Home security technology: Keeping you ahead of the burglars
Back in the early days of home security “systems,” around the end of World War I, it was common for homeowners to hire “door shakers”—night watchmen who would literally walk around and check doors to make sure they were locked. The most advanced product at the time, according to the Electronic Security Association, was an alarm system that used electromagnetic contacts on doors and windows and rang a bell if disturbed.
Things are just a little bit different now, thanks to expanding technology and decreasing costs. Regular homeowners now have access to the types of tools and systems that were previously attainable only by celebrities and the wealthy.
It’s especially important to be thinking about security with the increase of online shopping. More packages are being delivered on a regular basis and porch pirates can easily swoop in and snatch your new items.
If you’re into tech, you might even find that getting set up is fun. And if you’re into saving money, many companies offer insurance discounts for having specific home-monitoring systems, so check your policy or ask us for details.
Here’s a rundown of some of the options you have to protect your home, from all-in-one systems to separate components for do-it-yourselfers.
There are a number of companies that offer full-service security systems with central monitoring—and the list is growing, with cable and wireless companies (Xfinity, AT&T, etc.) getting into the mix more prominently along with familiar names such as ADT and Brinks. These systems can feature video surveillance, remote access, smoke and carbon-monoxide detection, even medical alerts in case you have an emergency. Many now offer home-automation tools so you can control lighting, heating, cooling and other appliances when you’re away from home.
Most systems also can be configured to send you alerts via text message—so you know when the kids have gotten home from school safely, for example.
Full security systems such as these often have installation costs, along with equipment fees and monthly bills, of course. But if you don’t feel tech-savvy enough to install your own system, you don’t want to deal with the hassle, or you want something with central monitoring, a full system might be right for you.
If you’d rather set up your own system, many companies offer starter packs with a few components to get you going, allowing you to add what you need and exclude what you don’t. Some provide security features without much in the way of home automation, while others can serve as the hub for a connected home—it’s up to you.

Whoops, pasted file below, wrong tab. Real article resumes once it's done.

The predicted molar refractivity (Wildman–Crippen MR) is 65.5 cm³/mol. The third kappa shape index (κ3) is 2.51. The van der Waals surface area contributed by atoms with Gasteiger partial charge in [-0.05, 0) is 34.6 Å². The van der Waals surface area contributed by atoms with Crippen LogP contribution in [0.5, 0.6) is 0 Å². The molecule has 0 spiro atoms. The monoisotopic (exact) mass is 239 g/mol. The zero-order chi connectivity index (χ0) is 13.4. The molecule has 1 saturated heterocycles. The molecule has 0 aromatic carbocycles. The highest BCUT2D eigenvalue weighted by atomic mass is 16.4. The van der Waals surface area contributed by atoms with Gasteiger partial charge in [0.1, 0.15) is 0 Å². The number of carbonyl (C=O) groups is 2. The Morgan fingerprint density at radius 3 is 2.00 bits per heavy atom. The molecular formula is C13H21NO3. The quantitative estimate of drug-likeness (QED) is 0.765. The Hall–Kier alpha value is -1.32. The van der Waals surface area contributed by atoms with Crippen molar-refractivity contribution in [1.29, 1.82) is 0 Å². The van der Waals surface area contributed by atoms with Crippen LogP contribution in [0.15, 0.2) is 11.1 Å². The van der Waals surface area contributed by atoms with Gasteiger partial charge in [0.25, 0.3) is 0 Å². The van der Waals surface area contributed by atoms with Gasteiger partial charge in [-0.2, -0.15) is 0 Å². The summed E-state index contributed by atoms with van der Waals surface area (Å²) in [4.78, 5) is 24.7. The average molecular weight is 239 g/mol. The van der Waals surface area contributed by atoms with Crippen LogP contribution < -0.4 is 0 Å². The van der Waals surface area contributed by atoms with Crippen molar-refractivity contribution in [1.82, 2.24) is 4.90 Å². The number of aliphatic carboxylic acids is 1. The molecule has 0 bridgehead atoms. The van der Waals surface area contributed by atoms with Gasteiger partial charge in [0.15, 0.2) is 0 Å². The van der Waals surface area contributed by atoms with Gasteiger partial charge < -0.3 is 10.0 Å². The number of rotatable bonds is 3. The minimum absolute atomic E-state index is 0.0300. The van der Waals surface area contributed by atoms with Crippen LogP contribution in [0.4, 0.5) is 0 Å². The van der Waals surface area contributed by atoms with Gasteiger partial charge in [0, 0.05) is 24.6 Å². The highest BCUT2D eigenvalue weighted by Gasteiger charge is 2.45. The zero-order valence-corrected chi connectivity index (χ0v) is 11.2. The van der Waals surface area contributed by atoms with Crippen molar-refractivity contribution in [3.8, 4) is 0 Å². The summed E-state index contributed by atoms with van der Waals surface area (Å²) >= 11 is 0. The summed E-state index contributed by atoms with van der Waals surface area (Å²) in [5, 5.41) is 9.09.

You can create your own custom security system through the use of individual products, too, although you’ll want to ensure everything works together. Here are some of the options on that front:
Smart cameras and sensors
Installing cameras used to mean dealing with bulky equipment and yards of wiring. Today, cameras are unobtrusive, wireless and capable of much more than previous models. Many are combined with floodlights or doorbells and use motion activation, saving data-storage space and battery power by recording only when there’s a reason to record. Some can send live feeds to you remotely when motion is detected, too. One startup even has motion sensors that don’t use infrared light—instead, they look for disturbances in the wireless signals that bounce around throughout your home.
Keyless entry systems
Even items as basic as the locks on your doors have undergone revolutionary changes. You might not think you need an entry system that relies on a code, or a smartphone, but they can come in very handy at times. Say, for example, you need to let a trusted repairman into your home while you’re away, but you don’t want to risk hiding a key outside. With a keyless system (or a hybrid version that uses both keys and codes), you simply provide a temporary code for the repairman to use.
Have you ever forgotten to leave a light on while you’re away? Burglars thrive in the dark, and lights both inside and outside your home, along with noise from TVs, radios, etc., can be powerful deterrents. Thankfully, you can have more control than ever—from anywhere in the world. And just like some professionally installed systems or do-it-yourself starter packages, many individual components tie in home-automation features as well.
Of course, there are still some classic tools and techniques you can use to deter crime, no matter how tech-savvy you are: Don’t broadcast on social media when you’re going to be on vacation or away for the night. Keep valuables out of plain sight. Make sure your windows and doors are locked. And don’t forget the security system that will love you back—a watchdog!
Top image by Flickr user Mike Mozart used under Creative Commons Attribution-Sharealike 2.0 license. Image cropped and modified from original.